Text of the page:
wrigjef wrote:lajackson are you in the US? . . .
If two books can be stored horizontally in a holder, I'm really surprised three can't be stored vertically in the same holder.
First, I am 100% in agreement with you that the real issue is respect for the meetinghouse. We have some success teaching parents, but have great difficulty in helping parents understand that they are responsible for their children. We are working on it.
I have lived in 10 states, east, west, north, south, and center of the country. In some meetinghouses, book racks are so shallow that hymnbooks would almost fall out of the rack if they were placed vertically. In some meetinghouses, the rack is wide enough for two books on their spine, but is 1/4" too short for three books top up. In both cases, it appears they were trying to save some money when they built the building. But it was not cost effective in the long run. In some places, the racks are deep and the books stand up nicely. It largely depends on when the meetinghouse was built.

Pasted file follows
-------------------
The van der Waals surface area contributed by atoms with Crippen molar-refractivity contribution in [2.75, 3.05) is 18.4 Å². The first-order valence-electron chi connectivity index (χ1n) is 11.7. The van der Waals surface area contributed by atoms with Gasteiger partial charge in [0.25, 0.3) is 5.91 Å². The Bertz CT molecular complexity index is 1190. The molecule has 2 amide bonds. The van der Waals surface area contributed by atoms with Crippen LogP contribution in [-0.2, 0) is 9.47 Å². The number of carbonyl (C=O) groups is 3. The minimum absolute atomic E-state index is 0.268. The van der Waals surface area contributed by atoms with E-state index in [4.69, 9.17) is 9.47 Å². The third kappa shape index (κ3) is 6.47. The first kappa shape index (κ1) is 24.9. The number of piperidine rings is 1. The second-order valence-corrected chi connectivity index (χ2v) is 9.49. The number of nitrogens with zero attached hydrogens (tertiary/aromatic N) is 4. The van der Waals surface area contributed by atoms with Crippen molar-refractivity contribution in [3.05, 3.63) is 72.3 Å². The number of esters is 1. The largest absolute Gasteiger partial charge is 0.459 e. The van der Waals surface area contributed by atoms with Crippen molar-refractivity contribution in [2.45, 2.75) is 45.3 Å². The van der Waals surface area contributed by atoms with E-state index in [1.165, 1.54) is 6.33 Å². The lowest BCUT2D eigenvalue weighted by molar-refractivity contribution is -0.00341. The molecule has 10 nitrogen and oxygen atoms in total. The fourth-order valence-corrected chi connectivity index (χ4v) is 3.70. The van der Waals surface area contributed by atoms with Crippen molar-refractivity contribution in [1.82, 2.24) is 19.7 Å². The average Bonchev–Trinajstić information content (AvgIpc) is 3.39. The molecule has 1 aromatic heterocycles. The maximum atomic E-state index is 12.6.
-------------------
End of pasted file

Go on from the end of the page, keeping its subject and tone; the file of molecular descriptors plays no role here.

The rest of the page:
The other challenge we have is when we receive cases of books with poorly glued bindings. We do our best to keep them in good shape, but in the dry heat they break down quickly. We have had youth service projects to repair them for longer use, and that, along with youth conference and fireside type instruction, has helped with the respect issue.
The Distribution Center has sent replacements on occasion. It has been a while now since we had this problem, as manufacturing of hymnbooks has improved. LDS Distribution is trying to find the balance between cost and endurance to save our tithing dollars.
Finally, we never put a book in a rack without properly opening it and loosening up the spine. If we don't, the spine will crack at the point of the first hymn that is sung using the book.
The last three FM Groups with which I have been involved have requested that hymnbooks be placed gently in the rack on the spine. Others have said it doesn't matter. So we have put them on the spine in the last three stakes where I have lived.